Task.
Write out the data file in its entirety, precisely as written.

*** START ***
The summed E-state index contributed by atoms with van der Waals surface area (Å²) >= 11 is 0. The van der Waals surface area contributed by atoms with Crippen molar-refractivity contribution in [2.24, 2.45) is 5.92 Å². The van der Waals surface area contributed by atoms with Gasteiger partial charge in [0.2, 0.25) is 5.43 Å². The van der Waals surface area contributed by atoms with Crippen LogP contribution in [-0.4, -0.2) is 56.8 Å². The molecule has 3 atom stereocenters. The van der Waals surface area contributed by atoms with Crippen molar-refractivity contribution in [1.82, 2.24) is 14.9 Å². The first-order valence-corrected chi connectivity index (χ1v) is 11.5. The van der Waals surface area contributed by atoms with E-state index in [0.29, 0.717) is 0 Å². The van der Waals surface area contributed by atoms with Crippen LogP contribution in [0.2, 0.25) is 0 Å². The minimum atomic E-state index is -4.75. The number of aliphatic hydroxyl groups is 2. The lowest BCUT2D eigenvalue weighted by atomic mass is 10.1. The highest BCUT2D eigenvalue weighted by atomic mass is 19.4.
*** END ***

The summed E-state index contributed by atoms with van der Waals surface area (Å²) >= 11 is 0. The van der Waals surface area contributed by atoms with Crippen molar-refractivity contribution in [2.24, 2.45) is 5.92 Å². The van der Waals surface area contributed by atoms with Gasteiger partial charge in [0.2, 0.25) is 5.43 Å². The van der Waals surface area contributed by atoms with Crippen LogP contribution in [-0.4, -0.2) is 56.8 Å². The molecule has 3 atom stereocenters. The van der Waals surface area contributed by atoms with Crippen molar-refractivity contribution in [1.82, 2.24) is 14.9 Å². The first-order valence-corrected chi connectivity index (χ1v) is 11.5. The van der Waals surface area contributed by atoms with E-state index in [0.29, 0.717) is 0 Å². The van der Waals surface area contributed by atoms with Crippen LogP contribution in [0.2, 0.25) is 0 Å². The minimum atomic E-state index is -4.75. The number of aliphatic hydroxyl groups is 2. The lowest BCUT2D eigenvalue weighted by atomic mass is 10.1. The highest BCUT2D eigenvalue weighted by atomic mass is 19.4.